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Why Ford, GM and Lordstown are sharing everything in February


What happened

Ford Motor Company (NYSE:F) and General Motors (NYSE:GM) have been working to make people increasingly see them as viable competitors in the EV market. The problem for shareholders is that investors have treated them that way so far in 2022. Alongside many pure electric vehicle names, Ford and GM shares have plunged 19% and 28%, respectively, since the beginning of the year.

It’s not as bad as the stocks of some start-ups, including Lordstown Engines (NASDAQ: RIDE), which has its own company-specific issues. But stocks of all three had similar returns last month. Shares of Ford, GM and Lordstown were down 13.5%, 11.4% and 14.3% (respectively) in February, according to data provided by S&P Global Market Intelligence.

A generator from a Ford F-150 Lightning charging a Mustang Mach-E. Image source: Ford Motor Company.

So what

Each of these automakers released their fourth quarter and full year 2021 results during the month of February. And the news wasn’t all bad for Ford and GM. Ford increased revenue by 7% for the full year 2021 and returned to profitability from a pandemic-hit 2020. GM also increased revenue and earnings in 2021, but expects earnings to be relatively flat for 2022. But investors are focused on the two companies. transitions to electric vehicles, as many new models are about to be launched.

Now what

Ford plans to be aggressive in its shift to electric vehicles. The company said it aims to double its global capacity to manufacture electric vehicles, to more than 600,000 units per year, by 2023. By 2030, it aims for fully electric vehicles to account for at least 40 % of its product line. Ford announced that it would restructure the company to separate its electric and internal combustion businesses.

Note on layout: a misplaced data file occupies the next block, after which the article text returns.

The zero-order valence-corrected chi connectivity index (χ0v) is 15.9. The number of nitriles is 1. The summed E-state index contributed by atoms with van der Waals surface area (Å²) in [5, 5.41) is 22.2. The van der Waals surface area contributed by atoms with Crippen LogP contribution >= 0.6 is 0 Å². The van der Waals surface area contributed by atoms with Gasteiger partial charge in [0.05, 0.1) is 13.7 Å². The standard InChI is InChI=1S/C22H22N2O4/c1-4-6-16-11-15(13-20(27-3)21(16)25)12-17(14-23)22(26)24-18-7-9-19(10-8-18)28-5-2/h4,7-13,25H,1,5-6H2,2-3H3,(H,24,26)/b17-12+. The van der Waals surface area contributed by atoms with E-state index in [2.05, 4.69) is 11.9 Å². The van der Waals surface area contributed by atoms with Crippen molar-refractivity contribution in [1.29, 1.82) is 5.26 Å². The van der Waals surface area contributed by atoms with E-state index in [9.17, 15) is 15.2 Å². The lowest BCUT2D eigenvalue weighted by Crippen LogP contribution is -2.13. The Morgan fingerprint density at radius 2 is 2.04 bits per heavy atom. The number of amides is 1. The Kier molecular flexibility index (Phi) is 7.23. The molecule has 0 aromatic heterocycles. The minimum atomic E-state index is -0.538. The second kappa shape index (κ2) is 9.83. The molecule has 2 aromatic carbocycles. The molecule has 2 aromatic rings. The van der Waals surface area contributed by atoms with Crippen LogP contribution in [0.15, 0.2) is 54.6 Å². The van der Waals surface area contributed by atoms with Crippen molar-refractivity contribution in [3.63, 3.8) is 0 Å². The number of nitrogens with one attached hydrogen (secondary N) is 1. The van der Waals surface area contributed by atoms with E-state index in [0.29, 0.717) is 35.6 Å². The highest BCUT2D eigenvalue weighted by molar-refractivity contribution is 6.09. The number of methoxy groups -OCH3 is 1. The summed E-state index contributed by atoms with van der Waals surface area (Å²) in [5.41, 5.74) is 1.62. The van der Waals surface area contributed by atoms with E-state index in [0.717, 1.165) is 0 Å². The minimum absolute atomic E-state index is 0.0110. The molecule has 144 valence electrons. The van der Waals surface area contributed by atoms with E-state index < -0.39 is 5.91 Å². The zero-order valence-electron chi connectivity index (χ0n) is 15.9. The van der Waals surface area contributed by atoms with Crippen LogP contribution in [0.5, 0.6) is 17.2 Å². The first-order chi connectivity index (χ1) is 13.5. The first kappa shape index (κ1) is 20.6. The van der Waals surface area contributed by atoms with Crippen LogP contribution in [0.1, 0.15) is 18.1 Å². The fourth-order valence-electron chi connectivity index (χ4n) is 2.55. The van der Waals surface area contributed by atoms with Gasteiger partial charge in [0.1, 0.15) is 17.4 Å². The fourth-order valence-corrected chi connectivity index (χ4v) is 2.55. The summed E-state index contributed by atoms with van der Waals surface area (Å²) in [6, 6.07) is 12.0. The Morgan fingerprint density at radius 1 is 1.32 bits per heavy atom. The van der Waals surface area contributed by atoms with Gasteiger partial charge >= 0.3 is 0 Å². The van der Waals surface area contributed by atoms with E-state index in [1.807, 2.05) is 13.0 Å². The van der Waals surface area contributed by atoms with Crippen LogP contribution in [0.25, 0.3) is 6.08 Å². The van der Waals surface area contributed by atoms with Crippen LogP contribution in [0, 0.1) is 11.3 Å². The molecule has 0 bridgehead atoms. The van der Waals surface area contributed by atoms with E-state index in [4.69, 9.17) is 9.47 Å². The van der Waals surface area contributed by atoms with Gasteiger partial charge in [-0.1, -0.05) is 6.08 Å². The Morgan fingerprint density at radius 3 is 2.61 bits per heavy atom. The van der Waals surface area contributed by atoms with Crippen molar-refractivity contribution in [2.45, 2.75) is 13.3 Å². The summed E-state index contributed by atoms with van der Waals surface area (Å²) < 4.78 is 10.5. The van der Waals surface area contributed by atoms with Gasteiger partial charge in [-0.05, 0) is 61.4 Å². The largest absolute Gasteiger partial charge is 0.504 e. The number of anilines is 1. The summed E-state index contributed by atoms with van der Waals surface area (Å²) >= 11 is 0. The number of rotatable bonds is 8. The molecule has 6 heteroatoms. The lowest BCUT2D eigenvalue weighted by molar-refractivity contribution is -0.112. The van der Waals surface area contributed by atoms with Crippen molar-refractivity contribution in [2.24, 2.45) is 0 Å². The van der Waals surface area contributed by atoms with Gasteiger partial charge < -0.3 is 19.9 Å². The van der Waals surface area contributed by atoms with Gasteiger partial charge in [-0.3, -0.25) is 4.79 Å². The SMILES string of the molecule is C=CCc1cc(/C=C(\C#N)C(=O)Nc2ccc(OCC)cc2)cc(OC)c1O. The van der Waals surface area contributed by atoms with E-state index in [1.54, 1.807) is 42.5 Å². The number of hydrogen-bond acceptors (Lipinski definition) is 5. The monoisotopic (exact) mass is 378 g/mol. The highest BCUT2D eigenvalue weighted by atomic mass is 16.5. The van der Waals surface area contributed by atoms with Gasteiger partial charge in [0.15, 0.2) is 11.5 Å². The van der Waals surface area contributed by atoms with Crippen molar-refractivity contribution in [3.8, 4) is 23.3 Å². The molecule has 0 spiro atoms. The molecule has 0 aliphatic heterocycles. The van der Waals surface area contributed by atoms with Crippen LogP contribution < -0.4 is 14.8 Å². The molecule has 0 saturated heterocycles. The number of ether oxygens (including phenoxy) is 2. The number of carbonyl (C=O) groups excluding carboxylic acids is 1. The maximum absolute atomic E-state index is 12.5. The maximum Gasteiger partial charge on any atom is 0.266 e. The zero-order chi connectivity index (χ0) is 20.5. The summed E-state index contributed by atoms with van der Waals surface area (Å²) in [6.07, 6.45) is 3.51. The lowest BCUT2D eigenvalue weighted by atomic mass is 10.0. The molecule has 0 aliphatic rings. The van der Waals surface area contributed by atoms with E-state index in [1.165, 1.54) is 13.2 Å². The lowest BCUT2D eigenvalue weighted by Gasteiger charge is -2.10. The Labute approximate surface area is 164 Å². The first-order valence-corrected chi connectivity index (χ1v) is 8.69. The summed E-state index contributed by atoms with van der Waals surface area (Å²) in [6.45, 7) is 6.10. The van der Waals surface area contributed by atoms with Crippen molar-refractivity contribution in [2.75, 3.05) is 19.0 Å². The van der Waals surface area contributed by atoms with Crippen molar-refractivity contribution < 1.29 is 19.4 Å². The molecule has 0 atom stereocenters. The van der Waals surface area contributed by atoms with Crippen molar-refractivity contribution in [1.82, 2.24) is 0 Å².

While many on Wall Street praised the plan and the exposure investors will have in each specific division, some were skeptical of Ford’s announced profitability targets. The company said it not only plans to produce 2 million electric vehicles a year by 2026, but also expects its operating profit margin to increase to 10% by then. This would represent an increase of 270 basis points compared to 2021.

GM expressed similar optimism for its EV business, but was widely followed Morgan Stanley Analyst Adam Jonas is skeptical of the ability of traditional automakers to achieve their goals. He thinks they will face supply chain challenges, including access to enough raw materials. Jonas said he wouldn’t expect Ford to meet even half of its EV production and operating profit margin targets by 2026.

Startups like Lordstown face different kinds of challenges. With Lordstown shares down nearly 90% in the past year, many investors are unconvinced the company will survive, let alone thrive.

Currently, these stocks are unpopular with investors for a variety of reasons, and February’s decline continued into March. Market sentiment toward established automakers doesn’t show much hope that a name like Ford can reinvent itself as an electric vehicle company, which has driven the recent declines.

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Howard Smith has no position in the stocks mentioned. The Motley Fool has no position in the stocks mentioned. The Motley Fool has a disclosure policy.

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